• Yeast extract fermentation
Yeast extract is rich in free amino acids, peptides, vitamins, nucleotides, trace elements and growth factors. Nutrient-enriched yeast extract (such as FM985 and FM502) is used in the probiotics industry and includes a series of fermentation nutrients for the cultivation of lactic acid bacteria, bacillus, starter cultures and other specific strains for dietary supplements.
Peptone is concentrated by peptides, amino acid and vitamins, widely used in the fermentation industry and dehydrated culture media. Yeast peptone (FP101, 102 and 103) is a food grade, allergen-free, non-GMO and traceable product which serves as an alternative of peptones derived from animals.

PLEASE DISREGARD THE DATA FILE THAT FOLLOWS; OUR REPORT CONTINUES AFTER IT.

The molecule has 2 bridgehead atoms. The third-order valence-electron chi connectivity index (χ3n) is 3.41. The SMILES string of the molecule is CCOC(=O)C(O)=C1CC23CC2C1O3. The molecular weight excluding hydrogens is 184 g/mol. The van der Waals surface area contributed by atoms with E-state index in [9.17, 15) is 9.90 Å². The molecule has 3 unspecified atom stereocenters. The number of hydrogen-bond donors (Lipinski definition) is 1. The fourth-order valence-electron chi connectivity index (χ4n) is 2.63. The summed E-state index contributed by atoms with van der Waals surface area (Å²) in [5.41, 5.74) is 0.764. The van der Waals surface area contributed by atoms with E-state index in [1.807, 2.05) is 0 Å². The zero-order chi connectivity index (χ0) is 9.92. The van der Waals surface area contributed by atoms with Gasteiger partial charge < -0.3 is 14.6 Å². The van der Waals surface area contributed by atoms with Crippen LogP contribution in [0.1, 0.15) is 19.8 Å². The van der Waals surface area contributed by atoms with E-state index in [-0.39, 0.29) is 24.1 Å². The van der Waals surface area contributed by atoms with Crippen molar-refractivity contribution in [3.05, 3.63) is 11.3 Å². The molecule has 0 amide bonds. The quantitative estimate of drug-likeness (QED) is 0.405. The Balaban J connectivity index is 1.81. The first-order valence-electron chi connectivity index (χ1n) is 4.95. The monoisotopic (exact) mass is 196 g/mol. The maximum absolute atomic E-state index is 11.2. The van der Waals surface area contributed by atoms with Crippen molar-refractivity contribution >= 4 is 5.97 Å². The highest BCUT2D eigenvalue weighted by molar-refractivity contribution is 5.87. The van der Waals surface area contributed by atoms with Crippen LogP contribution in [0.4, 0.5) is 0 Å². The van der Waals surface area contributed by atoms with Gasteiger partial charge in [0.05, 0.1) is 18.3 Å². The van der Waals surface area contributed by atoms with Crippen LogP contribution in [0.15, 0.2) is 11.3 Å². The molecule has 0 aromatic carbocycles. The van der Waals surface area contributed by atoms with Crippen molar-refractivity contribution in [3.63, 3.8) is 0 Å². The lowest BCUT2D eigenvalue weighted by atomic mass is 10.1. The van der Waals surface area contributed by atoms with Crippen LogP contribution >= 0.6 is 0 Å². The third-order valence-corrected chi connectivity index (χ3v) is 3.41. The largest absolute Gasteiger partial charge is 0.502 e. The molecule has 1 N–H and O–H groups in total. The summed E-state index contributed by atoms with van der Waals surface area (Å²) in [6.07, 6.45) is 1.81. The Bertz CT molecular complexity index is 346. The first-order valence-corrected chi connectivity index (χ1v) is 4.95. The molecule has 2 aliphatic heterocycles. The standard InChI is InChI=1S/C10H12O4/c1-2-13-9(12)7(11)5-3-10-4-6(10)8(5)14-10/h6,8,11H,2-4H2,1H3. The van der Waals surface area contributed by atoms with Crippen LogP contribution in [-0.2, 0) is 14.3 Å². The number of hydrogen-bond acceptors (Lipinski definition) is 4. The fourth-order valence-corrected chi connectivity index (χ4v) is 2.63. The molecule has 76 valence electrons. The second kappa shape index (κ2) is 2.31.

• Culture media
Serving the requirements of food culture, vaccines and ready-to-use medium, Angel develop and promote culture media, designed to serve the fermentation process. Products within the food processing industry include vinegar starter (a liquid fermentation of vinegar which has a fast acid production rate and high production efficiency) and mushroom medium (a liquid cultivation of mushroom which accelerates spore germination and mycelial / root growth).
About Angel Yeast
Founded in 1986, Angel Yeast Co., Ltd specializes in the production of yeast and yeast derivatives. Its product range includes baker's yeast and ingredients, Chinese dim sum and seasoning, savory yeast extract, human health, animal nutrition, plant nutrition, distilled spirits and biofuels, microbial nutrition and enzymes.